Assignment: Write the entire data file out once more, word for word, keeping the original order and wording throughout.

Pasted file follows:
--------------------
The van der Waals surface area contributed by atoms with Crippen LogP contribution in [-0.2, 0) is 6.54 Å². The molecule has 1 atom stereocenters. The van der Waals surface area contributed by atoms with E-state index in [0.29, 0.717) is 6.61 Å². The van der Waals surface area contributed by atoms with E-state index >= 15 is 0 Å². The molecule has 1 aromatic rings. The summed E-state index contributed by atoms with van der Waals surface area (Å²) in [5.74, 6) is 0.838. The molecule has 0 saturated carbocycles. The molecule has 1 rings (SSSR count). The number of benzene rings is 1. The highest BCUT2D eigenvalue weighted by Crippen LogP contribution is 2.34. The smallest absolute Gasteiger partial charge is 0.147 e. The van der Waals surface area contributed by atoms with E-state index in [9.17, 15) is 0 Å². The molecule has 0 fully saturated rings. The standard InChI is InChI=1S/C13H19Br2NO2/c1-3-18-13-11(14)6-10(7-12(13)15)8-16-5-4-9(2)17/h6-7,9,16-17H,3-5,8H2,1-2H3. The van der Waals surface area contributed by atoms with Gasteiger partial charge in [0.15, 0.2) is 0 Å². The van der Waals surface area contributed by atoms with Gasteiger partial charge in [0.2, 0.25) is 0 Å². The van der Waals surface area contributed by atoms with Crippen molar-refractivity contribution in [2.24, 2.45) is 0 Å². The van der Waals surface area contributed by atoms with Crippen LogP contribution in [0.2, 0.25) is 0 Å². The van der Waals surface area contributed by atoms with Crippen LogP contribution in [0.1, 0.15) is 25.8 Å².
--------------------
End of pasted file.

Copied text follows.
The van der Waals surface area contributed by atoms with Crippen LogP contribution in [-0.2, 0) is 6.54 Å². The molecule has 1 atom stereocenters. The van der Waals surface area contributed by atoms with E-state index in [0.29, 0.717) is 6.61 Å². The van der Waals surface area contributed by atoms with E-state index >= 15 is 0 Å². The molecule has 1 aromatic rings. The summed E-state index contributed by atoms with van der Waals surface area (Å²) in [5.74, 6) is 0.838. The molecule has 0 saturated carbocycles. The molecule has 1 rings (SSSR count). The number of benzene rings is 1. The highest BCUT2D eigenvalue weighted by Crippen LogP contribution is 2.34. The smallest absolute Gasteiger partial charge is 0.147 e. The van der Waals surface area contributed by atoms with E-state index in [9.17, 15) is 0 Å². The molecule has 0 fully saturated rings. The standard InChI is InChI=1S/C13H19Br2NO2/c1-3-18-13-11(14)6-10(7-12(13)15)8-16-5-4-9(2)17/h6-7,9,16-17H,3-5,8H2,1-2H3. The van der Waals surface area contributed by atoms with Gasteiger partial charge in [0.15, 0.2) is 0 Å². The van der Waals surface area contributed by atoms with Gasteiger partial charge in [0.2, 0.25) is 0 Å². The van der Waals surface area contributed by atoms with Crippen molar-refractivity contribution in [2.24, 2.45) is 0 Å². The van der Waals surface area contributed by atoms with Crippen LogP contribution in [0.2, 0.25) is 0 Å². The van der Waals surface area contributed by atoms with Crippen LogP contribution in [0.1, 0.15) is 25.8 Å².